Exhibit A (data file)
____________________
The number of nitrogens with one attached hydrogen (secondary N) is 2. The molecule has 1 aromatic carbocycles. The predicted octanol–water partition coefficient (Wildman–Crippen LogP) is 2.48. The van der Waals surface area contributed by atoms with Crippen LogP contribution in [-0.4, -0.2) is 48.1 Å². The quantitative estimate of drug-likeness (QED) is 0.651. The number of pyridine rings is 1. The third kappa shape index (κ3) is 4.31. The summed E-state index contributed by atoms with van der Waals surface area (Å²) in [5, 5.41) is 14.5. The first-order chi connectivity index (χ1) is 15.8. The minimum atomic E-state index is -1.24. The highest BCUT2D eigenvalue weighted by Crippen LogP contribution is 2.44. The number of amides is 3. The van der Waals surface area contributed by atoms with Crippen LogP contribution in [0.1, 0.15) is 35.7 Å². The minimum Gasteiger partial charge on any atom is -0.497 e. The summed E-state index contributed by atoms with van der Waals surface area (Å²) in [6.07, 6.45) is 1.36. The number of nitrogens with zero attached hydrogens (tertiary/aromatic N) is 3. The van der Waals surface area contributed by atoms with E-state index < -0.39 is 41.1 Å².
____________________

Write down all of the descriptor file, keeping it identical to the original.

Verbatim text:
The number of nitrogens with one attached hydrogen (secondary N) is 2. The molecule has 1 aromatic carbocycles. The predicted octanol–water partition coefficient (Wildman–Crippen LogP) is 2.48. The van der Waals surface area contributed by atoms with Crippen LogP contribution in [-0.4, -0.2) is 48.1 Å². The quantitative estimate of drug-likeness (QED) is 0.651. The number of pyridine rings is 1. The third kappa shape index (κ3) is 4.31. The summed E-state index contributed by atoms with van der Waals surface area (Å²) in [5, 5.41) is 14.5. The first-order chi connectivity index (χ1) is 15.8. The minimum atomic E-state index is -1.24. The highest BCUT2D eigenvalue weighted by Crippen LogP contribution is 2.44. The number of amides is 3. The van der Waals surface area contributed by atoms with Crippen LogP contribution in [0.1, 0.15) is 35.7 Å². The minimum Gasteiger partial charge on any atom is -0.497 e. The summed E-state index contributed by atoms with van der Waals surface area (Å²) in [6.07, 6.45) is 1.36. The number of nitrogens with zero attached hydrogens (tertiary/aromatic N) is 3. The van der Waals surface area contributed by atoms with E-state index < -0.39 is 41.1 Å².